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From mediawiki.org

protect.py is a script that helps you protect pages en masse. It is a simple script that gives you great power over the protected status of almost every part of your wiki. However, since wikis are generally thought of as "encyclopedias anyone can edit", some thought must be giving to the reasons why you want to use this script. Within some wiki communities, particularly Wikipedia itself, misuse of this script could well result in the revocation of your sysop rights.

When to use


Before using this script, you need to thoroughly understand your wiki's policies about page protection. If your wiki hasn't yet discussed its page protection philosophy, it's a good idea to have that discussion and to write up some kind of policy before using this script. Your community should understand what you're doing with the bot. Misuse of this bot — that is, using it to protect all pages on a wiki — is very easy to do with this bot, but would generally be seen as an abuse of administrative powers in most wiki communities. Remember: you could prevent all non-admin from editing every page on your wiki by issuing just one command with this script.

Typical reasonable usages are:

  • protecting a whole category of templates, because changing those templates would have a significant impact upon the wiki
  • protecting help or policy pages from general editing, because you don't want the "rules" of your wiki being subject to vandalism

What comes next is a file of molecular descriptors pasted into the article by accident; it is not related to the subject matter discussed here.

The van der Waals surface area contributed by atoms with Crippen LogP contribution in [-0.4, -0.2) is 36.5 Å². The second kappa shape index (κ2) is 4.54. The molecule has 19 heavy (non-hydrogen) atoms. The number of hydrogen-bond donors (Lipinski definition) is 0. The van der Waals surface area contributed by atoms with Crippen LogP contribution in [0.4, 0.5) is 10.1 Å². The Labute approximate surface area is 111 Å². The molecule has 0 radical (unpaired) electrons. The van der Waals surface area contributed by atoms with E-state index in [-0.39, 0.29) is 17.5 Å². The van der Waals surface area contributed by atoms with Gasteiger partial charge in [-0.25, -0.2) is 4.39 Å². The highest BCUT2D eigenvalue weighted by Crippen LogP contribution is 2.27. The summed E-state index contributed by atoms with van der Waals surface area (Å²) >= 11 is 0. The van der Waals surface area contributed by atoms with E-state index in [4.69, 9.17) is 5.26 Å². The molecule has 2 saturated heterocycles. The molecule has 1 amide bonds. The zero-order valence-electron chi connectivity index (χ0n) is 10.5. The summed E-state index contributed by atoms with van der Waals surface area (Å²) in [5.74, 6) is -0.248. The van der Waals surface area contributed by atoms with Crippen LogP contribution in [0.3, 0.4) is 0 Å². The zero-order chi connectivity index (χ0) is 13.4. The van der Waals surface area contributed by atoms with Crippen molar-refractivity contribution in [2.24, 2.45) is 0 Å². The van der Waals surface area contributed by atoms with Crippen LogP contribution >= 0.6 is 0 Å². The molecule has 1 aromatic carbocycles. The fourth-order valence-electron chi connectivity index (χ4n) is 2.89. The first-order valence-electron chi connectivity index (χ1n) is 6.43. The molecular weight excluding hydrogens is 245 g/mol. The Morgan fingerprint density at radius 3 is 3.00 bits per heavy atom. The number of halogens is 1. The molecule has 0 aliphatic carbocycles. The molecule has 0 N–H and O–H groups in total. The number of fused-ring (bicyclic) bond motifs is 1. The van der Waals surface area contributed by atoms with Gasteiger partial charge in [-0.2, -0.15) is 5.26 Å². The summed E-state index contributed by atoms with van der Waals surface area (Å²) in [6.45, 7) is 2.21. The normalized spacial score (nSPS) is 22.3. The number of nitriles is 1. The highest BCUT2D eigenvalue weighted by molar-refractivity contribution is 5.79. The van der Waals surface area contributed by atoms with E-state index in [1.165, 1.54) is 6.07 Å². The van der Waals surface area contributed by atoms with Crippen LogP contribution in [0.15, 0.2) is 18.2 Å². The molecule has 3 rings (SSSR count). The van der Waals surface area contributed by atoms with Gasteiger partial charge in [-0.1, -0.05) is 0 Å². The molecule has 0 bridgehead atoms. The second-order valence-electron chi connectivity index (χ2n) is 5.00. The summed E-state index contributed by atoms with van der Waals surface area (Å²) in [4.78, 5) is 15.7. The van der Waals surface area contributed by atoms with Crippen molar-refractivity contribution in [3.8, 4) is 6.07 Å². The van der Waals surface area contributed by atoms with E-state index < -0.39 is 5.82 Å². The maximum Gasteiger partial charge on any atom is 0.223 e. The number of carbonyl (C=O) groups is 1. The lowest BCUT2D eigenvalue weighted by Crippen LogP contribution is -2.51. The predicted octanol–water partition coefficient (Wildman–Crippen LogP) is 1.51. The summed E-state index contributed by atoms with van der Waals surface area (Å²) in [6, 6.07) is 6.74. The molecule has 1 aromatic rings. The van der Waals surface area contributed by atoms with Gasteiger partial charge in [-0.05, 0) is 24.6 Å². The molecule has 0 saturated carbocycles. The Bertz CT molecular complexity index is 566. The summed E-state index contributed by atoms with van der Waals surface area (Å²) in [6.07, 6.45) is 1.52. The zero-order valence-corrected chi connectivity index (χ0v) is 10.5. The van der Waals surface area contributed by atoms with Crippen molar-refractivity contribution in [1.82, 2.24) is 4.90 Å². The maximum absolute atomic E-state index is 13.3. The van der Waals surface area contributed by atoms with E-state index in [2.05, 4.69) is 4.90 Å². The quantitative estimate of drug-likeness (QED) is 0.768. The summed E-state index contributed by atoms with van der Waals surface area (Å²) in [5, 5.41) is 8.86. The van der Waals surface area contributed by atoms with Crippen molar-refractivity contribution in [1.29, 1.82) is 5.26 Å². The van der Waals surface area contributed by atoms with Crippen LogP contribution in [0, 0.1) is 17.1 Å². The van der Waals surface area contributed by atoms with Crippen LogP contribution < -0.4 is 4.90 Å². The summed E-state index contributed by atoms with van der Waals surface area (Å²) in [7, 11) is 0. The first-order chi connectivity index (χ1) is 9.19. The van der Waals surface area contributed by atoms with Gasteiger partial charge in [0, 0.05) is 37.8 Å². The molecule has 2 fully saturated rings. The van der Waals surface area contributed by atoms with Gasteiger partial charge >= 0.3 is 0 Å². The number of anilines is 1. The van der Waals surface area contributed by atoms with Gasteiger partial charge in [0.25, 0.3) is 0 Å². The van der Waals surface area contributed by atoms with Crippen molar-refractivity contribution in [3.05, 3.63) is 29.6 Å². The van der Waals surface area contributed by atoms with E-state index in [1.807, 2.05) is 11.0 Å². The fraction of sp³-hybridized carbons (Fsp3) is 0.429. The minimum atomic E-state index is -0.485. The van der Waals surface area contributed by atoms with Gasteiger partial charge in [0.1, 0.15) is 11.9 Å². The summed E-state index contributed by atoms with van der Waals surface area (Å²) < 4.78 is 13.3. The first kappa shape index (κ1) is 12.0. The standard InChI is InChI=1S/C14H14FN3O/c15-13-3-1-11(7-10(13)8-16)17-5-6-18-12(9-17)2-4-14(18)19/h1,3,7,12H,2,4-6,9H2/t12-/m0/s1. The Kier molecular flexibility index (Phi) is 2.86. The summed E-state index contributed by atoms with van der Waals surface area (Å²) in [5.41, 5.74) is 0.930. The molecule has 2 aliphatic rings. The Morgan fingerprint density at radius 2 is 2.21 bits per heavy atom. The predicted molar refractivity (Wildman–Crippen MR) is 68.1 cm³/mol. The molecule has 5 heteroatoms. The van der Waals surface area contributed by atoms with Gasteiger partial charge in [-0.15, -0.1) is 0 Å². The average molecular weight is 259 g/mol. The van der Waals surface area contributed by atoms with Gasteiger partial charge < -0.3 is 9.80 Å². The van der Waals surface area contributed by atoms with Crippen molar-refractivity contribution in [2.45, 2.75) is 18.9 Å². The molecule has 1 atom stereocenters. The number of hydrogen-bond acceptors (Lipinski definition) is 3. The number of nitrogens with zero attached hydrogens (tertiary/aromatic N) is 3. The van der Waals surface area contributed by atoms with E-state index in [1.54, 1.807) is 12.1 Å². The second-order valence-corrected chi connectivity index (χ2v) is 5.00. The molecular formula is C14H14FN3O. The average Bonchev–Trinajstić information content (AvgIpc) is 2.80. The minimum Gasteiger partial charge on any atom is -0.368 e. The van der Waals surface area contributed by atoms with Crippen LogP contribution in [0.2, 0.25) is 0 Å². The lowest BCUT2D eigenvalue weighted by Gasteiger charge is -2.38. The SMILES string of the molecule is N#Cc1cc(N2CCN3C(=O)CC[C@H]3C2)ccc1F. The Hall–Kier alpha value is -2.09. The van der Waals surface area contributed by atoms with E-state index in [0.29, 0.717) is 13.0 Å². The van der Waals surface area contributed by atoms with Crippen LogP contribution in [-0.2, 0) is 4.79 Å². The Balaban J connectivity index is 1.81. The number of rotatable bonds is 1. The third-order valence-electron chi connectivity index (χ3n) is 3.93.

• preventing pages from having their names changed — that is, "move locking" pages — but still allowing them to be freely edited



The script is invoked by typing:

$ python pwb.py protect ''parameter1'' ''parameter2'' . . . ''parameterX''

Available parameters include:

-page:       Protect specified page
-cat:        Protect all pages in the given category.
-nosubcats:  Don't protect pages in the subcategories.
-links:      Protect all pages linked from a given page.
-file:       Protect all pages listed in a text file.
-ref:        Protect all pages referring from a given page.
-images:     Protect all images used on a given page.
-expiry:     Supply a custom protection expiry, defaults to infinite.
-always:     Don't prompt to protect pages, just do it.
-summary:    Supply a custom edit summary.
-unprotect:  Actually unprotect pages instead of protecting
-edit:PROTECTION_LEVEL Set edit protection level to PROTECTION_LEVEL
-move:PROTECTION_LEVEL Set move protection level to PROTECTION_LEVEL

## Without support ##
## -create:PROTECTION_LEVEL Set move protection level to PROTECTION_LEVEL ##
Values for PROTECTION_LEVEL are: sysop, autoconfirmed, none.
If an operation parameter (edit, move or create) is not specified, default protection level is 'sysop' (or 'none' if -unprotect).

See note below concerning -expiry.



Following are some concrete examples of typical usages.

Complete lockdown of everything in a category


First, consider the case of a category called category:Dependent templates . Everything in this category is a template which requires another template to work. On its own, no template in this category does anything. But if the template gets changed, it will have a knock-on effect for other templates, which themselves might be transcluded on other pages. So we definitely want to protect these templates from harm. They're the building blocks of our wiki! Here's how you do it.

$ python pwb.py protect -cat:"Dependent templates" -summary:"Moving or editing this template will harm other templates."